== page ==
No bleachas roun here - Reggae Boyz manager

June 07, 2017
Portmore United's Maalique Foster (right), in a tussle for the ball with Arnett Gardens' Jabeur Johnson, is among the players, who could be burnt by the national team's 'no bleachers' policy.
Reggae Boyz team manager Roy Simpson
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REGGAE BOYZ team manager Roy Simpson yesterday stopped just short of saying players who 'bleach' will not be selected to play for the national team.

Simpson, responding to STAR Sports queries about rumblings that players who use bleaching agents to lighten their skin tone would be not be considered, said the issue was "a concern".

"We are talking about deportment and image. You must have certain standards and understand the importance of image and deportment at this level, and part of image is how you physically look, not just what you wear," he said.

Simpson added that though the Jamaica Football Federation (JFF), does not intend to try to stop players from bleaching, the issue is, "an indication that you lack self-belief, self-confidence and self-esteem, because it is obvious that you are not comfortable with yourself".

However, executive director, Jamaicans For Justice, Horace Levy, said the JFF cannot lay down any mandate barring persons they believe are bleaching from being a part of the team.

"It is discrimination on the basis of colour, as it is stated in the Constitution," said Levy.

Simpson, though, was adamant that bleachers expecting to be part of the team do so at their own risk, claiming such players would be essentially selecting themselves by their actions or, better yet, complexion.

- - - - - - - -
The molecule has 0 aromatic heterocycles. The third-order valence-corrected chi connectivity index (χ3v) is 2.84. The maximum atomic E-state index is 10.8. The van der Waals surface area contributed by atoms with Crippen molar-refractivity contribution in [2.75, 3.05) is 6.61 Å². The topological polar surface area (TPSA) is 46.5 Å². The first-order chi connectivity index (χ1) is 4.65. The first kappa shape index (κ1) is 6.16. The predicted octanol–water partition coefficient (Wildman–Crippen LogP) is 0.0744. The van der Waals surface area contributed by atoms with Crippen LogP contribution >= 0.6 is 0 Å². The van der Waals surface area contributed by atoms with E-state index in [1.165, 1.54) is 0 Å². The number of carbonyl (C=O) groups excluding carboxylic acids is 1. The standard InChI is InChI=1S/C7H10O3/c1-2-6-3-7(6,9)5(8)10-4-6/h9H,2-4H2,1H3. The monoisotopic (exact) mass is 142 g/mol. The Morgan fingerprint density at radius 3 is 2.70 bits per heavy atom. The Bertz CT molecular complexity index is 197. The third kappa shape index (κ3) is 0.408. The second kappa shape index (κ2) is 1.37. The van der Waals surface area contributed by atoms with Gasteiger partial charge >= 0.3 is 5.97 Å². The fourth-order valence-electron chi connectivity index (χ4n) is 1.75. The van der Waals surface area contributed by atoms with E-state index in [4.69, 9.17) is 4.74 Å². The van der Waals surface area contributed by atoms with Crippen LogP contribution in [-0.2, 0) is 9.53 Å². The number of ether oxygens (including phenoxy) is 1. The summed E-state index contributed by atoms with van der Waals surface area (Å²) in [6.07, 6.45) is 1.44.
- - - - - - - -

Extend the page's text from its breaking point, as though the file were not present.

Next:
Deeper concern

 

"We will select you but, when you come in and we explain what we are looking for, and you are afforded the time, we will say this is what we expect and what we believe if you are willing to partner with us. If over a period a time we say this, and we don't see them working with us, then they have made a choice," he said.

Simpson said there was a deeper concern that players were not willing to train adequately because of fears of exposure to the sun. He claimed that the behaviour of players assumed to be involved in the practice prevented them from being fully committing to training.

"What we do know is that when a player is bleached and they have eroded their pigmentation, in training they have issues with the afternoon session and heading a ball, because it is not so much about the talent or playing, it is 'how I look and how do I preserve that image', and so 'I don't want a ball to slap me in the face' and so 'I don't want to erode that look'," he explained.

Levy agreed that the JFF had the right regulate how its team trains, which would not be discriminatory to a player who bleaches.

"For instance, they can say they must practice a certain number of hours, whether in the sun or not," he said.

Meanwhile, Simpson said the JFF had also got medical advice, which suggested that bleaching was unhealthy.

"We are going to put out something in terms of what, medically, doctors are saying. We are saying it, not because we don't like it, but because discussions with our doctors suggest it may have serious medical implications," he said.

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